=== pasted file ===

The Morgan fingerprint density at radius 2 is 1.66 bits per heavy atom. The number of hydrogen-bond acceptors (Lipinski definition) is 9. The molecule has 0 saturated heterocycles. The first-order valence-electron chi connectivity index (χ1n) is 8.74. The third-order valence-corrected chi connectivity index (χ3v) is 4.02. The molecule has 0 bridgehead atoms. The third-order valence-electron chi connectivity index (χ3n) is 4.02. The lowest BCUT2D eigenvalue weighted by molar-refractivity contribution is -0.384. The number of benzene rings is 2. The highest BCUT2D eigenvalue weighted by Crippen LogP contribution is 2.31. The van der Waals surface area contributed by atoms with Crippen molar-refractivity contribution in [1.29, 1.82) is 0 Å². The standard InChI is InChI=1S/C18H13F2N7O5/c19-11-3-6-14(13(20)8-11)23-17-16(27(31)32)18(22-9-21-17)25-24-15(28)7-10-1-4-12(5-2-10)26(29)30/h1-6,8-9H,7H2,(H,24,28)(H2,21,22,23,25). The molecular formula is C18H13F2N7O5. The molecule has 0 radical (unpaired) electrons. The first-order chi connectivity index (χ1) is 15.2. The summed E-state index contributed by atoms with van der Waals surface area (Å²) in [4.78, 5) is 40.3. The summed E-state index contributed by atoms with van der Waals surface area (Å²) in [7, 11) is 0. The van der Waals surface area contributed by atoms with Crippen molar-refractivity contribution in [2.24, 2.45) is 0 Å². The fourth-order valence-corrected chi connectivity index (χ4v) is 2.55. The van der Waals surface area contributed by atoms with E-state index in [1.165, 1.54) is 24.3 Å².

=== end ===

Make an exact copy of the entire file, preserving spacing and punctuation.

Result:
The Morgan fingerprint density at radius 2 is 1.66 bits per heavy atom. The number of hydrogen-bond acceptors (Lipinski definition) is 9. The molecule has 0 saturated heterocycles. The first-order valence-electron chi connectivity index (χ1n) is 8.74. The third-order valence-corrected chi connectivity index (χ3v) is 4.02. The molecule has 0 bridgehead atoms. The third-order valence-electron chi connectivity index (χ3n) is 4.02. The lowest BCUT2D eigenvalue weighted by molar-refractivity contribution is -0.384. The number of benzene rings is 2. The highest BCUT2D eigenvalue weighted by Crippen LogP contribution is 2.31. The van der Waals surface area contributed by atoms with Crippen molar-refractivity contribution in [1.29, 1.82) is 0 Å². The standard InChI is InChI=1S/C18H13F2N7O5/c19-11-3-6-14(13(20)8-11)23-17-16(27(31)32)18(22-9-21-17)25-24-15(28)7-10-1-4-12(5-2-10)26(29)30/h1-6,8-9H,7H2,(H,24,28)(H2,21,22,23,25). The molecular formula is C18H13F2N7O5. The molecule has 0 radical (unpaired) electrons. The first-order chi connectivity index (χ1) is 15.2. The summed E-state index contributed by atoms with van der Waals surface area (Å²) in [4.78, 5) is 40.3. The summed E-state index contributed by atoms with van der Waals surface area (Å²) in [7, 11) is 0. The van der Waals surface area contributed by atoms with Crippen molar-refractivity contribution in [2.24, 2.45) is 0 Å². The fourth-order valence-corrected chi connectivity index (χ4v) is 2.55. The van der Waals surface area contributed by atoms with E-state index in [1.165, 1.54) is 24.3 Å².